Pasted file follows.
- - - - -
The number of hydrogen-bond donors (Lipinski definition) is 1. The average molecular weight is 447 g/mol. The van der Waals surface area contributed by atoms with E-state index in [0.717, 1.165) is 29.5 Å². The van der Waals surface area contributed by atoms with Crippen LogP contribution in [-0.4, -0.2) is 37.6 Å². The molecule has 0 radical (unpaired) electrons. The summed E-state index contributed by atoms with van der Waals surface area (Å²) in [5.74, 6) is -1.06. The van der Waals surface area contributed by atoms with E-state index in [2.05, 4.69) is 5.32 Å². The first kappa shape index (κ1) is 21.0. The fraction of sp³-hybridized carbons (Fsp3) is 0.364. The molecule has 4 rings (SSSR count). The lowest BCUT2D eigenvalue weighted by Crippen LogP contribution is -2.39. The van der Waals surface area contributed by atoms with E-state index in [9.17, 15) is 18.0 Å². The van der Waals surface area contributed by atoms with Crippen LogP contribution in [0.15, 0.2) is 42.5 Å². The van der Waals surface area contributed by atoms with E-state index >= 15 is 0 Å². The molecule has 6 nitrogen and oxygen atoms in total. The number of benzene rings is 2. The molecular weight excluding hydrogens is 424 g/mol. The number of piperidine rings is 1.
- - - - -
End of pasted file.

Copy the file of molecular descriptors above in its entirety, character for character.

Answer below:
The number of hydrogen-bond donors (Lipinski definition) is 1. The average molecular weight is 447 g/mol. The van der Waals surface area contributed by atoms with E-state index in [0.717, 1.165) is 29.5 Å². The van der Waals surface area contributed by atoms with Crippen LogP contribution in [-0.4, -0.2) is 37.6 Å². The molecule has 0 radical (unpaired) electrons. The summed E-state index contributed by atoms with van der Waals surface area (Å²) in [5.74, 6) is -1.06. The van der Waals surface area contributed by atoms with E-state index in [2.05, 4.69) is 5.32 Å². The first kappa shape index (κ1) is 21.0. The fraction of sp³-hybridized carbons (Fsp3) is 0.364. The molecule has 4 rings (SSSR count). The lowest BCUT2D eigenvalue weighted by Crippen LogP contribution is -2.39. The van der Waals surface area contributed by atoms with E-state index in [9.17, 15) is 18.0 Å². The van der Waals surface area contributed by atoms with Crippen LogP contribution in [0.15, 0.2) is 42.5 Å². The van der Waals surface area contributed by atoms with E-state index >= 15 is 0 Å². The molecule has 6 nitrogen and oxygen atoms in total. The number of benzene rings is 2. The molecular weight excluding hydrogens is 424 g/mol. The number of piperidine rings is 1.